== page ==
Looking back at it now amidst a powered computer and air conditioning, it's pretty humorous how ignorant people are. Four-way stops at downed traffic lights were an afterthought as people plowed their way through the intersection. It took me extra time to get to the church to meet up with my shooting partner and brochacho, Andrew Markowitz, and after assessing the situation we were in for, we decided to eat at Taco Bell - the only place in Vienna that had electricity. I suppose if Dominion Power was going to let us down, we could at least be gas powered...
We met up with Elizabeth and her son, Charlie, a few months ago in Fairfax to go over the details. Andrew and I were really excited to shoot this wedding, since the bride and groom were so cool and laid back. Little did we know we'd be shooting in post-apocalyptic Vienna, Virginia! The church had no electricity, and because it was such a tiny chapel, the packed room of people who were already hot due to the 100+ degree temperatures outside got even more heat exhausted because of the sweltering heat that circulated in the church. The pastor did a great job of speeding things up a bit to spare everyone the temperature, but it did nothing to hinder the fun and celebration of the ceremony.
One major downfall was the lack of light inside the church, and even with the power outage, the pastor requested we not use flash during the ceremony. This was more challenging than usual, since churches are never well lit to begin with, so add NO LIGHTS to the equation, and you could correctly guess that this was more of a nightmare. Andrew and I had to fire at an uncomfortable and extremely high ISO (2000 - 3200) and a wider than normal aperture to cope. I wasn't thrilled with the idea, but I'm not going to tell the pastor to piss of and use flash out of spite! I felt even better about my decision to stick to the mighty 24-70mm f/2.8 lens, especially with the tight conditions of the church; there was no way anything other than a wide angle lens would work unless you hung out in the back. Despite it all, the ceremony was great and we got our shots.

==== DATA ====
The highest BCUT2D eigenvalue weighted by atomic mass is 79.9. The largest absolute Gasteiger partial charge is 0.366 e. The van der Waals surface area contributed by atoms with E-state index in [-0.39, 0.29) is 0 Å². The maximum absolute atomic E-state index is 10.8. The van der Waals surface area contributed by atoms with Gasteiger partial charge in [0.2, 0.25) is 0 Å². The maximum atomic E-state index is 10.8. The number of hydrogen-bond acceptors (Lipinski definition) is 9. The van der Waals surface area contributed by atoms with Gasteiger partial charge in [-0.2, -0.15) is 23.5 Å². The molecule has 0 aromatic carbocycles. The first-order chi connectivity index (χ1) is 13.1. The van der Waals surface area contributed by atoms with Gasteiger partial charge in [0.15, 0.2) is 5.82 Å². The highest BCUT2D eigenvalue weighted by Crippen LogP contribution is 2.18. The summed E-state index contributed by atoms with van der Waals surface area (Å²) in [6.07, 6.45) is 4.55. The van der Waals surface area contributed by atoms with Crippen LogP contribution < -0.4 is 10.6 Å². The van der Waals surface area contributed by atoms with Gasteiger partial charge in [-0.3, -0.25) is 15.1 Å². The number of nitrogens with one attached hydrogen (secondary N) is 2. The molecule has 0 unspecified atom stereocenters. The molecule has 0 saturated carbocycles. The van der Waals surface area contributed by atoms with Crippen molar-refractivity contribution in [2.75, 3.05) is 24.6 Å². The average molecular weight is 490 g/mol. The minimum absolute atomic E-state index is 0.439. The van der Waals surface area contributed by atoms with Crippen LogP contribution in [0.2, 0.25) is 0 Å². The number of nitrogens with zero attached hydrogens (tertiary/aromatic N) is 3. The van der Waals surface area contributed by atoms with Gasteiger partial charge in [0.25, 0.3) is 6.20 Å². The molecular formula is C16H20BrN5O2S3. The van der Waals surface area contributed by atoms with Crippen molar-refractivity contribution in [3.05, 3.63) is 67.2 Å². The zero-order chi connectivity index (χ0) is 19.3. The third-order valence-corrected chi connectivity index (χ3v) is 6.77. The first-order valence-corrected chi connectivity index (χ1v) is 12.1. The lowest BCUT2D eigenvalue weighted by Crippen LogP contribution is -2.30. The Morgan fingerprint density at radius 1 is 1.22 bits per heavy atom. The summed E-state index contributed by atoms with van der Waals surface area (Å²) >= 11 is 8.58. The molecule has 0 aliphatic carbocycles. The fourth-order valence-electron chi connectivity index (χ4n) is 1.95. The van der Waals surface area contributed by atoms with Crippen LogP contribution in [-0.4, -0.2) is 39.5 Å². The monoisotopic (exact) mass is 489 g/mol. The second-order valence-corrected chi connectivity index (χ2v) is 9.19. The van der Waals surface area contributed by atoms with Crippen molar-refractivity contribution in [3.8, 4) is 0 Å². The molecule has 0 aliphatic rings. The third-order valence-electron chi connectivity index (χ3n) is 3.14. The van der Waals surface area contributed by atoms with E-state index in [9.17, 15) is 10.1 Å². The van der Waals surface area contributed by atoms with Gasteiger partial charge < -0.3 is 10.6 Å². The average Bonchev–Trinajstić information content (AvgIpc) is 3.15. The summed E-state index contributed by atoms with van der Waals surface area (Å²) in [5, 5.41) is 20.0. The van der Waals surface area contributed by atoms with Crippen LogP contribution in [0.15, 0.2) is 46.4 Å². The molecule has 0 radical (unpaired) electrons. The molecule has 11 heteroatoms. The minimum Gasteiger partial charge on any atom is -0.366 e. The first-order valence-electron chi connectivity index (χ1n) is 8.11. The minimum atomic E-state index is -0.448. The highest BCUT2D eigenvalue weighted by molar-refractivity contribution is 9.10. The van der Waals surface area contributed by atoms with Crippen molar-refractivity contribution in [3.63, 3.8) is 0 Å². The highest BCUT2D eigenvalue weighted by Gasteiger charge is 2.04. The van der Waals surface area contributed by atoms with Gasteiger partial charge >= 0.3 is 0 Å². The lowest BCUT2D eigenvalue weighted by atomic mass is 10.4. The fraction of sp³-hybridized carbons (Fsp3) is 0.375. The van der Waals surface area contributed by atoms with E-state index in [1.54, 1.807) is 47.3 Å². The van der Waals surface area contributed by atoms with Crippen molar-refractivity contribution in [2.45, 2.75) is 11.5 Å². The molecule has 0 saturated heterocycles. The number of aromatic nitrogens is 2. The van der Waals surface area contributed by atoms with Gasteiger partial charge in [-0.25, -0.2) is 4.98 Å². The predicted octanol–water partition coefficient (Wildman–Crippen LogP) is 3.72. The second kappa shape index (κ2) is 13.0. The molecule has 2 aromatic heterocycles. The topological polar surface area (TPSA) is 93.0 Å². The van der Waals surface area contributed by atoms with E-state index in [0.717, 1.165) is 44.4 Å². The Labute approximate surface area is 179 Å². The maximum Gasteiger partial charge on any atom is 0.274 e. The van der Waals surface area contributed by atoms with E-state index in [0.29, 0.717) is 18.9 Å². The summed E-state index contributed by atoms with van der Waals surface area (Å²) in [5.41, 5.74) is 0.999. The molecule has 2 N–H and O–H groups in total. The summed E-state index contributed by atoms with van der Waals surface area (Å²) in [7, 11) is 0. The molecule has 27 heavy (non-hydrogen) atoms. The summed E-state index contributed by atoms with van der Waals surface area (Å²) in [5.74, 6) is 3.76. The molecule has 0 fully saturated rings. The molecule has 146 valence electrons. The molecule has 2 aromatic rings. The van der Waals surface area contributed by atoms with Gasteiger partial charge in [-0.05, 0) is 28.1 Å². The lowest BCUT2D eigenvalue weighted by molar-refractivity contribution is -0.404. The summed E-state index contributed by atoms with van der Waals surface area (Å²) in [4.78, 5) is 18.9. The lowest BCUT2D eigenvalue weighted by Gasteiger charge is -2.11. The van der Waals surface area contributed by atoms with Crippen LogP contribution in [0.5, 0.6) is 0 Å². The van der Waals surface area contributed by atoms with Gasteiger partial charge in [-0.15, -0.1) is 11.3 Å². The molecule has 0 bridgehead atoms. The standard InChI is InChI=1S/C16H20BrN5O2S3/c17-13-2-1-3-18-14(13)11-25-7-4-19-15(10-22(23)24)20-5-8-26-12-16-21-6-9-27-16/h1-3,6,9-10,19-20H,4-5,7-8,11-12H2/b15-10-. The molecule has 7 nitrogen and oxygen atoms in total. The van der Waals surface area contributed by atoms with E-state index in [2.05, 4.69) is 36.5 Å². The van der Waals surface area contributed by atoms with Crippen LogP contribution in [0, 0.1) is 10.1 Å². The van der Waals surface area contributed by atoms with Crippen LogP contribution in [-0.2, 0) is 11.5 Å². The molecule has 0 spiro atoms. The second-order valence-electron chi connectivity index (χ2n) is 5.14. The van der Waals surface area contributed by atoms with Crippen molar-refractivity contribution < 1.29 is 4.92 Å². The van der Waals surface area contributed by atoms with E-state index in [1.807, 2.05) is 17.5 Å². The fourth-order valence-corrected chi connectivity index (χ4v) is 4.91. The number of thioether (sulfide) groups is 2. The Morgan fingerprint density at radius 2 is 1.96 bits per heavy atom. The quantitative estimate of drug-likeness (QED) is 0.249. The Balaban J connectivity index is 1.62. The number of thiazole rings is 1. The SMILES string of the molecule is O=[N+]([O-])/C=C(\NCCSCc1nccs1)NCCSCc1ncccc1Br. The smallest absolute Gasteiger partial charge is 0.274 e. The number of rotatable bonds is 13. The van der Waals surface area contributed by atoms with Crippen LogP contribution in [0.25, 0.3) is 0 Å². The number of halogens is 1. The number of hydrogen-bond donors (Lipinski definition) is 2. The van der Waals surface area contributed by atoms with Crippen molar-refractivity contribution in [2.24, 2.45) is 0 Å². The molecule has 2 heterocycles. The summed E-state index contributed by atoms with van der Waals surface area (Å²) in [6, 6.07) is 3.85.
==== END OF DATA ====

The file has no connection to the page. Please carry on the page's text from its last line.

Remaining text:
Thankfully, the reception hall had power, so we knew we could at least get air conditioning inside. However, it was cramped and packed with people, so doing shots inside would be a little difficult. Plus, seven groomsmen and seven bridesmaids would be tough to squeeze together for some shots, so I knew Andrew and I would have to rush everyone into position and fire quickly. To make matters worse, the location was amongst an office park and a 7-Eleven, so it made finding a reasonably-scenic spot more of a pain than usual. Andrew spotted a wall with some ivy and we decided to make it work while avoiding the power lines and 7-Eleven signage.
Once all of that was out of the way, the reception was practically on autopilot. After you do enough weddings, you start to figure out the pacing for them and can anticipate, which is always a relief because you can focus on the technical aspects of trying to get the shot rather than panic about what else is to come. Plus, when the bride's family came all the way from Argentina and made homemade empanadas for the cocktail hour, it was evident it was going to be a great time! The challenge with this reception hall was that it had gold-plated ceilings, which gave a golden hue to everything we shot with our flash were it to find a way to bounce off of the ceiling and onto the subject. Being mindful of this, I created a preset on my 7D to adjust the white balance, so all I had to do was turn to that setting whenever I recognized I was shooting underneath the gold ceiling. It saved me a ton of time, especially in the rush of action that is a wedding reception!
Overall, it was a ton of fun to meet everyone and be a part of Elizabeth's and Dan's wedding! We certainly hope they had a great time and look forward to seeing them again soon! Enjoy the sampling of their wedding during Armageddon!